Sustainability assessment of food waste prevention measures: review of existing evaluation practices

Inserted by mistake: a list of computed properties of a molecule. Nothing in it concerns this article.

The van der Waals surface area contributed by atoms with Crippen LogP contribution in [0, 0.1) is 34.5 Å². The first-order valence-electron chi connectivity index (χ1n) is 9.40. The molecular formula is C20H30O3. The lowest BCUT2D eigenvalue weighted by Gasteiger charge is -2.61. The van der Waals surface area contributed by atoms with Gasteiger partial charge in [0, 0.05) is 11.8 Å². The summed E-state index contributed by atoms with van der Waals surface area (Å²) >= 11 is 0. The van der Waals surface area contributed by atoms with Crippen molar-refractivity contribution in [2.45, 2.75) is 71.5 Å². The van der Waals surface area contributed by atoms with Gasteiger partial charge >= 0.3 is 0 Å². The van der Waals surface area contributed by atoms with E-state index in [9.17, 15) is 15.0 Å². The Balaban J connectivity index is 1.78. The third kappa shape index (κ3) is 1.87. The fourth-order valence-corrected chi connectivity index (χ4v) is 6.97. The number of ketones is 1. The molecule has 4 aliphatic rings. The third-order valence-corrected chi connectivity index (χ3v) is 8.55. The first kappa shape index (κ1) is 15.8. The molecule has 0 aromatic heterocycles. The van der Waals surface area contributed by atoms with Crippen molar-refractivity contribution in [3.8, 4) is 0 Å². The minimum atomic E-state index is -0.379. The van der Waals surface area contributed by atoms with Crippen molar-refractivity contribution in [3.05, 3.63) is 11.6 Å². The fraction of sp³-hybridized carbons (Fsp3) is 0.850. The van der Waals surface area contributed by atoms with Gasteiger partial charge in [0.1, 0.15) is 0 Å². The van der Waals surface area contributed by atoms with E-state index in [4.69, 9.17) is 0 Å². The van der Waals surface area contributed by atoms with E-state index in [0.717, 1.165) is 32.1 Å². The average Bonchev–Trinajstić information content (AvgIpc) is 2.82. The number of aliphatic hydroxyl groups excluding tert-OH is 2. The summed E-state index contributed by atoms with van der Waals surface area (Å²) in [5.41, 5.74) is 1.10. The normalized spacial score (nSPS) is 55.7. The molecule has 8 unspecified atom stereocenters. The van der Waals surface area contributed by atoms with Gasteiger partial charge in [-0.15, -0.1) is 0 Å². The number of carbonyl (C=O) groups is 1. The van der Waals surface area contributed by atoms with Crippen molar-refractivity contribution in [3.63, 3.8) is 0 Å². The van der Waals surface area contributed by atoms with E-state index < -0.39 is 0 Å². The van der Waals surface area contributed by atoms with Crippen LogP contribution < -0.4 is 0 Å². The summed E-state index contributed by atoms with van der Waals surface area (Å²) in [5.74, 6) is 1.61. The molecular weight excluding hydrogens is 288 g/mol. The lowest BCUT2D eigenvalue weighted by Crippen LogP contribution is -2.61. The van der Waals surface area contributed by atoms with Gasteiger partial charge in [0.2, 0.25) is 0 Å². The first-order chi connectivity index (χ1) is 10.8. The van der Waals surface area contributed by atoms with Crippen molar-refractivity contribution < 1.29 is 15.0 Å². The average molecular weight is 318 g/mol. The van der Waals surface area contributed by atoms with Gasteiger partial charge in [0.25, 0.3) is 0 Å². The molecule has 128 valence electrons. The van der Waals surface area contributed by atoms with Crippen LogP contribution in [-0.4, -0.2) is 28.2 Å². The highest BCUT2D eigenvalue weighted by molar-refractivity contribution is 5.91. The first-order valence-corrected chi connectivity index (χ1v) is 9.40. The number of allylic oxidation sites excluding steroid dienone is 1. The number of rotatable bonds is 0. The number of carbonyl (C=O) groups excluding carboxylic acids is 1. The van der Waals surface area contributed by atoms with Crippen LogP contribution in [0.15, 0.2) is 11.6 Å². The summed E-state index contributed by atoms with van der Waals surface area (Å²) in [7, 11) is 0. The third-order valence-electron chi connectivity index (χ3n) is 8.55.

The last few years, a lot of measures addressing food waste have been proposed and implemented. Recent literature reviews call for more evidence on the effectiveness or food waste reduction potential of these measures. Furthermore, very few information is available on the extent to which food wastemeasures have been evaluated based on their economic, environmental and social performance. This review closes this knowledge gap by looking at the methodologies currently used in literature to evaluate food waste prevention measures, using a pre-defined assessment framework with quantitative evaluation criteria. In total, evaluations were examined for 25 implementedmeasures with measured outcomes and 23 proposed measures with projected outcomes. The paper concludes that there is a great variety in how an evaluation is performed. Additionally, in many cases, economic, environmental, or social assessments are incomplete or missing, and efficiency is only seldom calculated. This is particularly true for implemented measures whereas proposed measures with projected outcomes tend to have a more thorough evaluation. This hampers practitioners and decision-makers to see which measures have worked in the past, and which ones to prioritize in the future. Moreover, more complete information on the effectiveness and efficiency of measures would make incentives for reducing food waste at various levels along the food chain more visible. At European level, work is ongoing on the development of a reporting framework to evaluate food waste actions. This paper complements these efforts by providing an overview of the current gaps in evaluation methodologies found in literature regarding food waste prevention measures within EU and beyond.